Staying Safe

EMTs save lives - including their own life.

By Marven Ewen, MD
Medical Director

I walked into the doorway of the psych interview room. Standing near the partially open door, carefully choosing my words, I made it clear to the patient and his girlfriend that no, we would not be admitting him to the hospital as he did not have withdrawal symptoms requiring a hospital bed. 

 

I had already given him the option of going to the local detox, which he adamantly refused. He didn’t take the news well: he jumped up out of his chair and started to move aggressively toward me as I backed out the partially open door. 

 

As he charged forward through the doorway, suddenly his demeanor changed. Surprise registered on his face when he saw the two large burley security guards standing in the hallway just outside the door. His energy immediately deflated and he turned and walked out of the hospital, accompanied by his girlfriend who was bitterly yelling expletives on the way out.

 

I didn’t generally have security guards follow me around the ED - this case was different. Because of the nature of the patient's complaint of drug use, presentation, and social dynamic with his girlfriend who didn’t want him to stay with her anymore, I suspected this might be a problematic and potentially dangerous encounter.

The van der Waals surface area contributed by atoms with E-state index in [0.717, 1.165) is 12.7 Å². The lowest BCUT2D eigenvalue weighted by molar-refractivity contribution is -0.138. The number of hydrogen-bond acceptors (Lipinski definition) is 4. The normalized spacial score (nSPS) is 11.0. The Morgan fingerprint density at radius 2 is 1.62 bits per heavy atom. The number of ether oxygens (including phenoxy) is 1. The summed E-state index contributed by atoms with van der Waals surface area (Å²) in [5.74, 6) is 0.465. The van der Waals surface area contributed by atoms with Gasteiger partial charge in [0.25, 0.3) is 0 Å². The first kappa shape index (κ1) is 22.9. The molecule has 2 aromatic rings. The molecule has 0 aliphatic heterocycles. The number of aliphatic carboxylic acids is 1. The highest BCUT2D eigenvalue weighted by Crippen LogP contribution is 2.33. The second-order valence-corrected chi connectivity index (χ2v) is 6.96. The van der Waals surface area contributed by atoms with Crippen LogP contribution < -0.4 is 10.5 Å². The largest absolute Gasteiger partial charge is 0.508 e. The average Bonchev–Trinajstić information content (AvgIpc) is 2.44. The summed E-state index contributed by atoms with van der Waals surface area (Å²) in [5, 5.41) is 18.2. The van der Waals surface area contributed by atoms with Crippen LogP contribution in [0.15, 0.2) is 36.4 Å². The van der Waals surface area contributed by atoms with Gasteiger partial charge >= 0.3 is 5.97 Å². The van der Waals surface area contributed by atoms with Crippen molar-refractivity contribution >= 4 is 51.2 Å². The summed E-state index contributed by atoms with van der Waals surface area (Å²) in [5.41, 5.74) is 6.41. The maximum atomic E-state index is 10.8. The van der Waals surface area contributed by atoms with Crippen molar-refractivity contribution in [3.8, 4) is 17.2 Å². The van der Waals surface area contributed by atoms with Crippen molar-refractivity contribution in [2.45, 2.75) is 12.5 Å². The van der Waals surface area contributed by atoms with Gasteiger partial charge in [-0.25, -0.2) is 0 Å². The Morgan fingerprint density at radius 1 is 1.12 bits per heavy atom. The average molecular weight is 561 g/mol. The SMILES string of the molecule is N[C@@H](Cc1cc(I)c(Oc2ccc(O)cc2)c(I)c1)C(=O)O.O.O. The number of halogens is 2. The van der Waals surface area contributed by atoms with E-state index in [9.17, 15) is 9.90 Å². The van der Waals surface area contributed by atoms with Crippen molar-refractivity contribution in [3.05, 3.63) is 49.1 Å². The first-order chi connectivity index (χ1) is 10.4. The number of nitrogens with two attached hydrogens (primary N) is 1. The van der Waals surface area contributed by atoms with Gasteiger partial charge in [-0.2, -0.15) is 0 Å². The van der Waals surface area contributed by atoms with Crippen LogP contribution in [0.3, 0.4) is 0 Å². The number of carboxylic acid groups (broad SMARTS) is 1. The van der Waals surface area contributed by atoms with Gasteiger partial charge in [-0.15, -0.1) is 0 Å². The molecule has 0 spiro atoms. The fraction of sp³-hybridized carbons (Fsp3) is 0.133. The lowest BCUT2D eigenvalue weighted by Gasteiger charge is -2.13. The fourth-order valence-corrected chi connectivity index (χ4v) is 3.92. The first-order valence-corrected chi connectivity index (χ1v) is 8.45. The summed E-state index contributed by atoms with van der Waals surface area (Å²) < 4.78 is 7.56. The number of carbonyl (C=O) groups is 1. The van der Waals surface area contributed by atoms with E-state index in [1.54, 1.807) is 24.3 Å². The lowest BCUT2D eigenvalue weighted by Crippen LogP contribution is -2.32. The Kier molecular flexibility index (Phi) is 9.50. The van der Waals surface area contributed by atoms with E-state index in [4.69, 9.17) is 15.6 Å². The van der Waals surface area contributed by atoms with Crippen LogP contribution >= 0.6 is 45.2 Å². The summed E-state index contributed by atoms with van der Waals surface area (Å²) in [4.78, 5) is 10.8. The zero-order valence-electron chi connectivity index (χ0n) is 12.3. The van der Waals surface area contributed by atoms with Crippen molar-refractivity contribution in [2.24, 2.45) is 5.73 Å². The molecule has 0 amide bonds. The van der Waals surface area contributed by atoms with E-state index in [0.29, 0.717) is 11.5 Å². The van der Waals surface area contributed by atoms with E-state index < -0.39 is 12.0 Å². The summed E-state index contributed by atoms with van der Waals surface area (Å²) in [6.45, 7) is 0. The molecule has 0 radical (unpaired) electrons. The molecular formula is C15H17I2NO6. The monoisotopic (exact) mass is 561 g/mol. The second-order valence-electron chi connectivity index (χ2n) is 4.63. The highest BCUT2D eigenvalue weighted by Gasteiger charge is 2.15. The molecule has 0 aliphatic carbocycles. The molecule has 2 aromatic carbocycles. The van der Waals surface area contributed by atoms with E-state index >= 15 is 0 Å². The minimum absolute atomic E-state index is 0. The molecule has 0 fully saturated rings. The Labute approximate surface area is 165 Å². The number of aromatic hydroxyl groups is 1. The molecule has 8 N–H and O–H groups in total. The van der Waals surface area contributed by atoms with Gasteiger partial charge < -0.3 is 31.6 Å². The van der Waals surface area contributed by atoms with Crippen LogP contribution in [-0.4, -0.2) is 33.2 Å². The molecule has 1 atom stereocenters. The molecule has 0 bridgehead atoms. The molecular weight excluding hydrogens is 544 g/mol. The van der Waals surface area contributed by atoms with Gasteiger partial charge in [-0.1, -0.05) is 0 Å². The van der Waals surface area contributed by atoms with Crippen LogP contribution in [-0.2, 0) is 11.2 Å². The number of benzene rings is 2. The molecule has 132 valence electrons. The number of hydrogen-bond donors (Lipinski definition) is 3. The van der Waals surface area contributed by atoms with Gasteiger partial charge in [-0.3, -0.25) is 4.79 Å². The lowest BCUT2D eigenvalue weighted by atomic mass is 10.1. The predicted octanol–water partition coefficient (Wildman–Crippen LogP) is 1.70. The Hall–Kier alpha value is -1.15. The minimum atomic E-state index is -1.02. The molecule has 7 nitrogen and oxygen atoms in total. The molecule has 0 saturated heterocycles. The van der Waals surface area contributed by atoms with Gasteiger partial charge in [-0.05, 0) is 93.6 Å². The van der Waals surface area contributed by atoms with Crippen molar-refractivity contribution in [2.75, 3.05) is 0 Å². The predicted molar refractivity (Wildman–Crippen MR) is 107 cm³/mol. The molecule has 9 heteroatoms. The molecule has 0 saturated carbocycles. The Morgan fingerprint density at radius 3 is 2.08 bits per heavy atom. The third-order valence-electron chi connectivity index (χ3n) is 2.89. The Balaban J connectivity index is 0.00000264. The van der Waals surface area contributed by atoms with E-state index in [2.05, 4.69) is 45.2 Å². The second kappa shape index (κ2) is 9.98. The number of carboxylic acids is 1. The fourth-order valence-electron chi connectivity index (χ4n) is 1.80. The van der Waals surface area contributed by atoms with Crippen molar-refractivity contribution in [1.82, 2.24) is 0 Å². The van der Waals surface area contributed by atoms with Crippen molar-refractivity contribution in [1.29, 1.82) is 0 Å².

Initially, I went in the room by myself, leaving the door open. That particular room had a panic alarm embedded in the wall which I could activate if needed. I had never had to use it, as I could usually diffuse the situation or at least step out and get help if I thought I would need it.

 

It became apparent to me that the patient and his girlfriend were asking for something I couldn’t provide. There was no option except to ask them to leave. They became very agitated and verbally abusive when I discussed detox. I told them I would check on something and come back. What I wanted to check on was that security was available. I then had security wait out of sight, just in case.

 

EMTs sometimes find themselves in situations where they are potentially at risk. Remember your safety is paramount. You can not help anyone if you yourself become a patient. Be aware of the situation. Keep a ready escape access, and don’t put the potentially violent patient between you and the door. 

 

Make sure the scene is safe with no weapons present, before you enter. If a scene suddenly becomes unsafe, police can be called to assist. It is not your job to wrestle, disarm, or fight with anyone. You should always call in help if you are in danger or feel threatened by a patient.

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